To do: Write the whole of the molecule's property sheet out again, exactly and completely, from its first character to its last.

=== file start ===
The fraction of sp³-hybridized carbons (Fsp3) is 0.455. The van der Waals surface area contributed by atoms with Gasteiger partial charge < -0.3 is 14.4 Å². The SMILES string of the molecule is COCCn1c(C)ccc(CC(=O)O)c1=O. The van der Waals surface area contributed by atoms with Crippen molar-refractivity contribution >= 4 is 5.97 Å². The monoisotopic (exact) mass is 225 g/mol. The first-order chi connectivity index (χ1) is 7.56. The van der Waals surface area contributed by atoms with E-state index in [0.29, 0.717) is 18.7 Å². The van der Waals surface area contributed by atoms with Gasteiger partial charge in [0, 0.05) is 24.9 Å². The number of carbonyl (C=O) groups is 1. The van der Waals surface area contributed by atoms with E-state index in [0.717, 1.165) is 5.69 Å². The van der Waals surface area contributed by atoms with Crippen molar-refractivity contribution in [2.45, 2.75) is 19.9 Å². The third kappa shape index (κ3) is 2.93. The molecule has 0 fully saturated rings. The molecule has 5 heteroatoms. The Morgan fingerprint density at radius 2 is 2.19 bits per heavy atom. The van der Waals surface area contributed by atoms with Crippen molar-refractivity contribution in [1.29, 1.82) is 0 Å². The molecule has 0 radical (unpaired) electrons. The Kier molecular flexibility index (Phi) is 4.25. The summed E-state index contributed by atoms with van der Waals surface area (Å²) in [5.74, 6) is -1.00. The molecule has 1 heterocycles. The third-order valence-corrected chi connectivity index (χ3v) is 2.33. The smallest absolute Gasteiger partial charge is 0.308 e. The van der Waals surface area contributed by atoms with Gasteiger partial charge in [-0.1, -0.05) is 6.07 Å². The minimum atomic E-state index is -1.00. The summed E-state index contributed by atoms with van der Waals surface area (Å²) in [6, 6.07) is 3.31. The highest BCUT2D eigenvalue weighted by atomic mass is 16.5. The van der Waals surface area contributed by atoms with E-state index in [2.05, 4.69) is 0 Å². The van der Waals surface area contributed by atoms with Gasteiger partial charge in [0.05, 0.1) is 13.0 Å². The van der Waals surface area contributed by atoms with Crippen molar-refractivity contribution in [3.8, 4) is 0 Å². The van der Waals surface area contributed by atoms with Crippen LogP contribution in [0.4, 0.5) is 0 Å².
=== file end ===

The fraction of sp³-hybridized carbons (Fsp3) is 0.455. The van der Waals surface area contributed by atoms with Gasteiger partial charge < -0.3 is 14.4 Å². The SMILES string of the molecule is COCCn1c(C)ccc(CC(=O)O)c1=O. The van der Waals surface area contributed by atoms with Crippen molar-refractivity contribution >= 4 is 5.97 Å². The monoisotopic (exact) mass is 225 g/mol. The first-order chi connectivity index (χ1) is 7.56. The van der Waals surface area contributed by atoms with E-state index in [0.29, 0.717) is 18.7 Å². The van der Waals surface area contributed by atoms with Gasteiger partial charge in [0, 0.05) is 24.9 Å². The number of carbonyl (C=O) groups is 1. The van der Waals surface area contributed by atoms with E-state index in [0.717, 1.165) is 5.69 Å². The van der Waals surface area contributed by atoms with Crippen molar-refractivity contribution in [2.45, 2.75) is 19.9 Å². The third kappa shape index (κ3) is 2.93. The molecule has 0 fully saturated rings. The molecule has 5 heteroatoms. The Morgan fingerprint density at radius 2 is 2.19 bits per heavy atom. The van der Waals surface area contributed by atoms with Crippen molar-refractivity contribution in [1.29, 1.82) is 0 Å². The molecule has 0 radical (unpaired) electrons. The Kier molecular flexibility index (Phi) is 4.25. The summed E-state index contributed by atoms with van der Waals surface area (Å²) in [5.74, 6) is -1.00. The molecule has 1 heterocycles. The third-order valence-corrected chi connectivity index (χ3v) is 2.33. The smallest absolute Gasteiger partial charge is 0.308 e. The van der Waals surface area contributed by atoms with Gasteiger partial charge in [-0.1, -0.05) is 6.07 Å². The minimum atomic E-state index is -1.00. The summed E-state index contributed by atoms with van der Waals surface area (Å²) in [6, 6.07) is 3.31. The highest BCUT2D eigenvalue weighted by atomic mass is 16.5. The van der Waals surface area contributed by atoms with E-state index in [2.05, 4.69) is 0 Å². The van der Waals surface area contributed by atoms with Gasteiger partial charge in [0.05, 0.1) is 13.0 Å². The van der Waals surface area contributed by atoms with Crippen molar-refractivity contribution in [3.8, 4) is 0 Å². The van der Waals surface area contributed by atoms with Crippen LogP contribution in [0.4, 0.5) is 0 Å².